Assoc. Prof. Ir. Dr.
Ahmad Rasdan Ismail
Faculty of Creative Technology and Heritage, Universiti Malaysia Kelantan, Malaysia
Assoc. Prof. Ir. Dr. Ahmad Rasdan Ismail is
currently an academician at Universiti Malaysia Kelantan (UMK)
Bachok Campus. He graduated his PhD in Mechanical Engineering
(Industrial Ergonomics), Master of Science in Manufacturing Systems
Engineering and a Bachelor Degree in Mechanical Engineering from
Universiti Kebangsaan Malaysia. Currently, he is a Head of
Occupational Safety Health Environment Management Unit Registrar
Office of Universiti Malaysia Kelantan. His research interest in the
area of ergonomics, human factor and safety. He has been a principal
consultant and project leader for many private and government
projects from multinational oil and gas companies for many years.
He had translated his research finding in 105 international and local journals and 188 proceedings conferences and managed to publish 1 book as main author, 4 books (as the Editor) as well as 5 chapters in distinguish ergonomics books which were published by Taylor and Francis, CRC. So far he has published more than 200 scientific papers in his field of interest including international scholarly journals and conferences. According to the google scholar, Dr Ahmad Rasdan Ismail's articles have been cited exceeding 374, H index at 10 and i10- index 7.
Prof. Erchin Serpedin
Texas A&M University, College Station, Texas, USA
Erchin Serpedin received the specialization degree in signal processing and transmission of information from Ecole Superieure D'Electricite (SUPELEC), Paris, France, in 1992, the M.Sc. degree from the Georgia Institute of Technology, Atlanta, in 1992, and the Ph.D. degree in electrical engineering from the University of Virginia, Charlottesville, in January 1999. He is currently a professor in the Department of Electrical and Computer Engineering at Texas AM University, College Station. He is the author of 3 research monographs, 1 textbook, 140 journal papers and 250 conference papers, and serves currently as associate editor for the IEEE Signal Processing Magazine and as editor-in-chief of EURASIP Journal on Bioinformatics and Systems Biology, an online journal edited by Springer-Nature. He served as associate editor for a dozen of journals such as IEEE Transactions on Signal Processing, IEEE Transactions on Communications, IEEE Transactions on Information Theory, Signal Processing (Elsevier), EURASIP Journal on Advances in Signal Processing, Physical Communication (Elsevier), and IEEE Signal Processing Letters. His research interests include signal processing, wireless communications, bioinformatics, and machine learning. He is an IEEE Fellow.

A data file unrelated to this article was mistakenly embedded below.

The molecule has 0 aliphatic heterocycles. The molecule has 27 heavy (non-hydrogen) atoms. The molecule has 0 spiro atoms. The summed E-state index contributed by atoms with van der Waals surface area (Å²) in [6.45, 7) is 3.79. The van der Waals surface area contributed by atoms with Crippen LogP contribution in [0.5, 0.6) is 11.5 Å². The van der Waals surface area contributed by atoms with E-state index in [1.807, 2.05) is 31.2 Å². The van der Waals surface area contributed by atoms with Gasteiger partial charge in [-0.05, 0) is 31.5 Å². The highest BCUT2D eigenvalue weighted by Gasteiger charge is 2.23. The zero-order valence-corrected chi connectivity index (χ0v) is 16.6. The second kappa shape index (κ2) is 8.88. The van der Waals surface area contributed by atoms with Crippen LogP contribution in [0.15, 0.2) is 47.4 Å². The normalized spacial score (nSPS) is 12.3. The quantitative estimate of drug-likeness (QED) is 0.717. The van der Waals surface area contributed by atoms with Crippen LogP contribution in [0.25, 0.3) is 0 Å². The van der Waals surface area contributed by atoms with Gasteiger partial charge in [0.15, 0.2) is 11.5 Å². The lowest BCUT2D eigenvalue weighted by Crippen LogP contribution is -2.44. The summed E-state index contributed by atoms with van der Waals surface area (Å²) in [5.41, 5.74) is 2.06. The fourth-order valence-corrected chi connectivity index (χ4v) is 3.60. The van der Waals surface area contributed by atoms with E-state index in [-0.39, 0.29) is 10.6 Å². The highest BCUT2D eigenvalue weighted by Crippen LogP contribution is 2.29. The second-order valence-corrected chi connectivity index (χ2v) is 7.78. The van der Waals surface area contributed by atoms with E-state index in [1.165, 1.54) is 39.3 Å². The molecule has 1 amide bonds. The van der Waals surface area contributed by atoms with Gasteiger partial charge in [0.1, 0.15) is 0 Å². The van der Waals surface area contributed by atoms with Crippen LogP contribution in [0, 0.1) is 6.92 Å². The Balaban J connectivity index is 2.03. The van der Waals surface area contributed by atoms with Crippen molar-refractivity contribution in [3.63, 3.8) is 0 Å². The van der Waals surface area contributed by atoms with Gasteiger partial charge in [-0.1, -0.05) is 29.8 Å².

Speech Title: Timing Synchronization and Node Localization in Wireless Sensor Networks
Abstract: Wireless sensor networks consist of a large number of sensor nodes, capable of on-board sensing and data processing, that are employed to observe some phenomenon of interest. With their desirable properties of flexible deployment, resistance to harsh environment and lower implementation cost, wireless sensor networks envisage a plethora of applications in diverse areas such as industrial process control, battlefield surveillance, health monitoring, and target localization and tracking. This presentation will focus on deriving efficient estimators and performance bounds for the clock parameters in wireless sensor networks. Identifying the close connections between the problems of node localization and clock synchronization, we also address in this presentation the problem of joint estimation of an unknown node's location and clock parameters by incorporating the effect of imperfections in node oscillators. A review of the state-of-the-art results and open research problems will be also presented.